Sanctions resolution on chemical weapons use in Syria vetoed

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The Security Council took a vote on a draft resolution aiming to impose sanctions on Syria for the use of chemical weapons. UN Photo/Manuel Elias

A UN Security Council resolution which would have established sanctions in response to the use of chemical weapons in Syria was vetoed by permanent members Russia and China on Tuesday.

The resolution would have set up a committee and panel of experts to hold accountable those found to have used chemical weapons during the course of the country's brutal civil war, which began in 2011.

Matthew Wells reports.

Reports issued last year by the Organization for the Prohibition of Chemical Weapons (OPCW) and UN Joint Investigative Mechanism (JIM), mandated by the Council, found that the Syrian government had carried out three attacks using banned weapons, along with one use of mustard gas by the ISIL terrorist group.

The resolution would have imposed sanctions on a number of individuals and entities linked to the Syrian government, and a draft was originally circulated in mid-December.

 UK Ambassador Matthew Rycroft criticized Tuesday's veto, saying that Russia and China had supported the imposition of measures against any of the warring parties in a 2013 resolution, if it was established they had used chemical weapons.

"By vetoing this resolution today they have undermined the credibility of this Council and of the international rules for preventing the use of these barbaric weapons. This wasn't a political text; it was a technical resolution in response to an impartial and factual report by the Security Council-mandated, joint UN-OPCW investigative mechanism. It was a report we all called for. It was an investigation we all supported."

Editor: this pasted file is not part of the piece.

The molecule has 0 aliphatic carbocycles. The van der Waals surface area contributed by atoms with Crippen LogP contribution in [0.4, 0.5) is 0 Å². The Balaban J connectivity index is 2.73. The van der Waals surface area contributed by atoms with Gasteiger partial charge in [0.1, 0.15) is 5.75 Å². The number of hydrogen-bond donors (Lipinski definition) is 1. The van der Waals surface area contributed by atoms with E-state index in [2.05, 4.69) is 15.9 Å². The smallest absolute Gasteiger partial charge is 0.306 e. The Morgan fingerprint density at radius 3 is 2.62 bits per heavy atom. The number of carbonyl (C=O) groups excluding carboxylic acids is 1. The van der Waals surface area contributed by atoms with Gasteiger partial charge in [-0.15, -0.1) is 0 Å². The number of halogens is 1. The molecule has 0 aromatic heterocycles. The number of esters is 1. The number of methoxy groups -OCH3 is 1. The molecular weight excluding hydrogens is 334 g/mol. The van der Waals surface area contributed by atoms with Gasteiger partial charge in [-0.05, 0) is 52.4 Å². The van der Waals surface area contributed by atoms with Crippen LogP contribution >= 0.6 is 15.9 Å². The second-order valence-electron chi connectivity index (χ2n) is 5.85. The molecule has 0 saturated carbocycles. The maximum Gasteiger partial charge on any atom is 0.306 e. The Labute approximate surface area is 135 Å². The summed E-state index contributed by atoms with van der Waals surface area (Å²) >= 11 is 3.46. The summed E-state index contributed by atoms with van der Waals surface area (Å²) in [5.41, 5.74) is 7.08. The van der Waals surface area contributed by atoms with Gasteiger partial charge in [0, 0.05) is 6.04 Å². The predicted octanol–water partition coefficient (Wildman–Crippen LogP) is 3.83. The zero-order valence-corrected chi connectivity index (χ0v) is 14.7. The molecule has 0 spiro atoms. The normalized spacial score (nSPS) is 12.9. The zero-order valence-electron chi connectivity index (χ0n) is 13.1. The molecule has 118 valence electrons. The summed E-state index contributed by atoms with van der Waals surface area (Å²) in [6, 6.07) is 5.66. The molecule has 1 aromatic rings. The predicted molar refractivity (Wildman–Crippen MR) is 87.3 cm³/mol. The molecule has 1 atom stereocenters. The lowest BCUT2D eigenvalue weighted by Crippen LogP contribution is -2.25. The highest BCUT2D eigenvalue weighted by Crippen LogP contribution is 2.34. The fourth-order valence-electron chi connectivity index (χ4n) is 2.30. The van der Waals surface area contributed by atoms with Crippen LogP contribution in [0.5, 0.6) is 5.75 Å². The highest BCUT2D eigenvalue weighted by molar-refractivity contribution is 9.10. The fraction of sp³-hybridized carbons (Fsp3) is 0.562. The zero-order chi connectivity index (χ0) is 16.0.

Speaking on behalf of Russia, Deputy Ambassador Vladimir Safronkov told the Council his government was sceptical about the conclusions reached by the UN Mechanism, or JIM, that the Syrian regime led by President Assad had carried out chemical attacks.

"We have the clear impression that the co-sponsors of the document put to a vote today were using the JIM for just one goal, and that is to lay blame of on the government of Assad for the use of chemical weapons, and in so doing create additional grounds to change regime in Damascus."

Matthew Wells, United Nations.

Duration: 1'44"

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